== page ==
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Posts Tagged ‘child’

L really doesn’t need as much sleep as we need him to have. We need the full 12 hours of rest from him and that’s why we put him to bed at 7. His natural time to sleep isn’t until about 8:30. That’s problematic because his parents’ natural time to sleep is 9:30. One hour of wakeful reprieve is simply not enough. So, we put S down at 6:30 and tell L he’s staying up late when he gets that extra 1/2 hour until 7. Then we slog through a bedtime routine full of more manipulations, chases, battles and tears than I care to think about. By 8:00 we’re ready to be on our own, relaxing. We expect our fully wakeful son to just stay in his room relatively quietly until he’s ready to go to sleep on his own. He does not do as we expect. (Which, really, is what we expect.)

All this is a long way of saying that when he comes out of his room every 22 seconds to tell us of an urgent need for water, a last hug, a toy he forgot downstairs, a band-aid, some itchy cream, etfuckingcetera, we are displeased. Instead of hearing a cute little voice in that annoying fake-sweet voice he puts on, we hear the manipulative little devil that he is.

But last night, I had a decent amount of wine. I was in a good mood. Also, yesterday I had 7 full child-free hours! So, I was in a really excellent mood. Instead of just yelling upstairs, I went upstairs. Instead of just unceremoniously marching him back into his room, I smiled at him, held his hand, and sat on his bed.

He then explained to me that he and his two teddy bears are lions. The big teddy bear is his brother lion and the little teddy bear is his baby son who he has to take care of. And they are a family. But they had no food to eat. And they already ate all the sticks. But they were still hungry. So they ate his brother, the big bear. They cut him right here and here and drank up all his blood, because that is what some people do. He then lovingly set up a bed at the foot of his own bed in which he tucked the small bear, his son. He sang a lullaby, kissed him, and gently covered him with one of his own lovies. His own lovey, people! 

After this whole strange scene I left thinking, “What a loving, caring and imaginative son I have!” Normally, I’d leave a scene like this fretting about my blood-sucking-sociopath 4-year-old. But like I said, I had a decent amount of wine.

Moral of the story? I think the moral is that I should drink more, but that seems like a weird moral. I’ll have to look further to see if there might be some other moral in there somewhere.

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I had a long conversation this morning with the director of L’s daycare that should have made me feel better, but just made me feel worse. He’s been going there part-time since just before S was born – so just over 2 years. They know him well and know that I struggle with him. They see him at drop off and pick up and how he acts (out of control and obnoxious) and have always told me that he’s completely different the second I leave.

I told her that I’m getting him evaluated and asked if in her opinion L might have ADHD or some similar problem. She said no, absolutely not. She has seen kids with ADHD over the years and L totally does not fit the bill. He listens to the teachers without defiance. He is excitable, but is quickly and easily settled down. She said that he is 100% within the normal range of behavior for a 4-year-old boy, that he is not one of the kids that needs to be spoken to more than once.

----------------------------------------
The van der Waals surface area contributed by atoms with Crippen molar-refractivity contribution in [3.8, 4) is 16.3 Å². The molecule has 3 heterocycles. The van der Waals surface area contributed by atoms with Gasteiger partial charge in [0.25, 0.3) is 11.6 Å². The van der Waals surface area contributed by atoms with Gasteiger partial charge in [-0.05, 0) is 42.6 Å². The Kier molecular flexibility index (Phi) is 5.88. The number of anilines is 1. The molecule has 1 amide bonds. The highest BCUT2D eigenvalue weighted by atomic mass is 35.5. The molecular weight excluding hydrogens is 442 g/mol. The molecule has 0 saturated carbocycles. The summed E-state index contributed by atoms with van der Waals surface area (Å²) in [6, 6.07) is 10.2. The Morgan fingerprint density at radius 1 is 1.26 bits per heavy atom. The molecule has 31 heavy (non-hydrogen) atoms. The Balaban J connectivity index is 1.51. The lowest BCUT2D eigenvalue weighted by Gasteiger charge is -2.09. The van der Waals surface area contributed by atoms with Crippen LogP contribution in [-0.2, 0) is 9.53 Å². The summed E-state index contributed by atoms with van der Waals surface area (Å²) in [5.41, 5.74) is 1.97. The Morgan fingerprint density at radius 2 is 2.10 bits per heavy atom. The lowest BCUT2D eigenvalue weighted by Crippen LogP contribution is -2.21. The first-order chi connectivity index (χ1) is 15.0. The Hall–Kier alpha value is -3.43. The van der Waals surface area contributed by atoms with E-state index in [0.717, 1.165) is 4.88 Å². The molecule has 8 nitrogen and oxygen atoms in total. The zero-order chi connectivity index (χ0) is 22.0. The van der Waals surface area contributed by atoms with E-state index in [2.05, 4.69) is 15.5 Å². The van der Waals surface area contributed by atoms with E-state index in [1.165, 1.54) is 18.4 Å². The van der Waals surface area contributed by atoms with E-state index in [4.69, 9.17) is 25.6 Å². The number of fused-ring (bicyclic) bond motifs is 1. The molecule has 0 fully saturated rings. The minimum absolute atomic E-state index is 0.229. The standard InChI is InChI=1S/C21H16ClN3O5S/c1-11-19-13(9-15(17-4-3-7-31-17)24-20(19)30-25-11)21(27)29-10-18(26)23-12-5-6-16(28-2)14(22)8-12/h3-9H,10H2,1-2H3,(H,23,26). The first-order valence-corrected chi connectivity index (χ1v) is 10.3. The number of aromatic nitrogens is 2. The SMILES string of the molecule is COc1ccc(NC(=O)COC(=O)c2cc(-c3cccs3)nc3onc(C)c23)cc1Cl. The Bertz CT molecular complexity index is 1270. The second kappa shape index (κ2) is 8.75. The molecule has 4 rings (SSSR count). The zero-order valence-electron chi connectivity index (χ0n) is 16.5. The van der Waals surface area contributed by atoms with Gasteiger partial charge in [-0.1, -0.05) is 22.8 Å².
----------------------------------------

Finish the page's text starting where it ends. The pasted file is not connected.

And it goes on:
However, she sees how he is with me. She said she’d like to see my drop offs be much quicker so that L and the other kids don’t think that sort of behavior is at all acceptable there. I try to get out the door as fast as possible but L hangs on me, hits me, insists he’s going with me, opens the door and runs outside…

So, I should be happy that L is so well behaved in school. That he is able to hold it together, to listen, to engage and interact well with the kids and teachers. I should be happy. But I’m miserable. What am I doing so wrong to make him so so so bad with me?

This morning, he did not come into my room as he normally does around 7. Was he sleeping in? Nope. He had opened the baby gate at the top of the stairs (which most adults can’t manage) and came downstairs and helped himself to cookies, chocolate chips, shredded coconut and 2 popsicles!. He made a massive mess – coconut and melted popsicle all over the place – and he ate almost a whole package of cookies. This is blatantly against any and all rules and he knows that. He seemed proud of himself when I discovered it all. I’m so shocked at this level of badness that I still can’t wrap my head around it.

I don’t know what to do. He is so out of control.

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I’ve mentioned that L has a fresh mouth. Sometimes his attitude is slightly more subtle than calling me names. Here are a few conversations from yesterday and this morning that have me laughing and pulling my hair out.

 

L was given a container of cotton candy yesterday. In the car ride home, at 4PM, we had this conversation:

L: Can I please, please, PUH-LEEZE have some cotton candy when we get home?

me: No. I don’t think it’s the greatest idea to eat cotton candy right before dinner.

L: Just a little? Please? Just some?

me: Sorry, Honey. I still don’t think it’s a good idea right before dinner.

L: Why don’t you just think about it some more and then answer me.

…………………………………………………………………………………………………………………………………………………….

Conversation this morning after he took a book of Spiderman temporary tattoos and ruined them all by soaking them in the sink: